• Andrej Špilevoj

35mm film review: Kodak Portra 400


My name is Andrew and I am a fine art destination wedding photographer. In my spare time I work on different projects and one of my recent projects is a casual film test. This article is going to be about the most popular portrait film - Kodak Portra 400.

I was lucky enough to meet Paul and Edel on their wedding day several years ago. Back then I had a video studio in Ireland and I filmed their wedding which was amazing by all means. Five years later (which is now) I decided to contact some of my clients with the offer to take part in my current film review project. I was so surprised to get responses from all of them, but only Paul and Edel were actually able to meet for a photo shoot so I was very glad to see them again. I decided to arrange their photo session at Bertra Beach because of the amazing scenery and the well known Croagh Patrick mountain. It was March and it was very windy but sunny and warm enough to leave our jackets in the car. We walked, we chatted and we took tones of images on Portra film and digital. Here I would like to present to you the images from the well known film Kodak Portra 400 (35mm). On the bottom of this page you will find some more technical information. The film was overexposed by 1 stop, developed and scanned by amazing film lab in Germany - MeinFilmLab. Enjoy!!!











Kodak Portra 400 35mm

Shop: online store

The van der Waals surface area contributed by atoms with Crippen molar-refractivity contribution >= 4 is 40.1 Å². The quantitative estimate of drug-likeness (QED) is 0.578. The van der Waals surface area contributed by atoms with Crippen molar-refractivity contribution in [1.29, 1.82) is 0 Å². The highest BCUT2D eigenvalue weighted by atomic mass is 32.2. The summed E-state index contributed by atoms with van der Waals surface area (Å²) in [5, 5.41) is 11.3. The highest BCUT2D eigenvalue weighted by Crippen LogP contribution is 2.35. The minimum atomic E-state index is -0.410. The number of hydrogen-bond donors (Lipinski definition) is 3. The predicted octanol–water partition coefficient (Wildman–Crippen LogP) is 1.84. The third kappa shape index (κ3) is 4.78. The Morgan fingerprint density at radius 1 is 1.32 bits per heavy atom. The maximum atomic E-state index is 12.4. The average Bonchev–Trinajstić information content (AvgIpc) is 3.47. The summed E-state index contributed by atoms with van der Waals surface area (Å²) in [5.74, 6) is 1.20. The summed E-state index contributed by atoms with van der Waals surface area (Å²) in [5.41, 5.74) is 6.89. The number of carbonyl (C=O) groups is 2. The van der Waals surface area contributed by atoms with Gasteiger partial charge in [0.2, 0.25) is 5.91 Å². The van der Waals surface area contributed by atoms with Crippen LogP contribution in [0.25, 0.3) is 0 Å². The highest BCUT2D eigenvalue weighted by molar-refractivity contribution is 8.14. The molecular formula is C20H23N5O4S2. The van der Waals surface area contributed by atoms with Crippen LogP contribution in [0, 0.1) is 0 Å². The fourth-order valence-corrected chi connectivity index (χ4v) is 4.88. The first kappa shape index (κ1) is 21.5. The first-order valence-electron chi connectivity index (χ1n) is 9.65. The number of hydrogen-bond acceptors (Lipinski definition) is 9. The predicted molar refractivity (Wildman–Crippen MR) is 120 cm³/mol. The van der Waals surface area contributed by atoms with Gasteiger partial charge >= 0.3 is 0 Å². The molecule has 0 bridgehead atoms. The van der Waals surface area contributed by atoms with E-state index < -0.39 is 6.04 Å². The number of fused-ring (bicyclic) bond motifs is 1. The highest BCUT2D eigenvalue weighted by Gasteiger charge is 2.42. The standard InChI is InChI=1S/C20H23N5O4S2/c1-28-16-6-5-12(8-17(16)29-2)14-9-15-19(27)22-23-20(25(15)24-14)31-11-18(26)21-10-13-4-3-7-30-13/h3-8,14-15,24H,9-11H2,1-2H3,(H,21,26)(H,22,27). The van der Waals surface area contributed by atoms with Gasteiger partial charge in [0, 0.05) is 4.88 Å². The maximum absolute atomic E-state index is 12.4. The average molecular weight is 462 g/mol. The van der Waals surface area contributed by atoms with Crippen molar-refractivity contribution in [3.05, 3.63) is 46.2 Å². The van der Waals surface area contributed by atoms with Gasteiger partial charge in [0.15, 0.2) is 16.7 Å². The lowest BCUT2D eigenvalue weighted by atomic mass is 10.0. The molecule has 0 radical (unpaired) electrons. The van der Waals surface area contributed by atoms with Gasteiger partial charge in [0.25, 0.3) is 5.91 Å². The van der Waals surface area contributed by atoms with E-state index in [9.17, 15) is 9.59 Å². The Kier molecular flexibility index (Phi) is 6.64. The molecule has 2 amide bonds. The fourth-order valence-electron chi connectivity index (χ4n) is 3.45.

Price: €8

Camera: Olympus OM-2n

Lens: Olympus Zuiko 50mm F1.8

Location: Lithuania, Ireland

Dev + Scan: Mein Film Lab

Total test price: €30 or €0.83 per frame.

Challenges:

The main challenge in the windy weather in Ireland - the cold. But talking serious -working with ISO400 was OK before the sunset but at the sunset my meter started showing me very low speed so I had to finish the photo session on digital instead. Keep in mind that my ISO was set to 200 since I intentionally wanted to overexpose the film by one stop. I actually had more challenges with the borrowed Nikon (I am a Canon shooter) digital camera, than working with the film and vintage Olympus.

Personal opinion:

First I should admit that this was my first photo session where I did not miss the focus in any of the shots. After 4 months of testing various films I finally reached that level of manual-focus-guru. What about the film? It is excellent film that preserves the skin color and in general I am very pleased with its looks (especially because it was scanned by such masters of this art). What's the funniest here is that exactly 1 year ago I was quite dissapointed with Portra but that was because my local scanners were unprofessional and they did not know how to manage such film in scanners. Now I rediscovered this film again and I doubt I will be using something else instead (especially for the paid photo shoots). Just one thing to mention - I am still on the side of the medium format film, the grain from 35mm annoys me a little bit even though it is nice if such images are mixed with digital. But looking only at grainy images makes me a bit frustrated. That's just my personal feeling, I guess.

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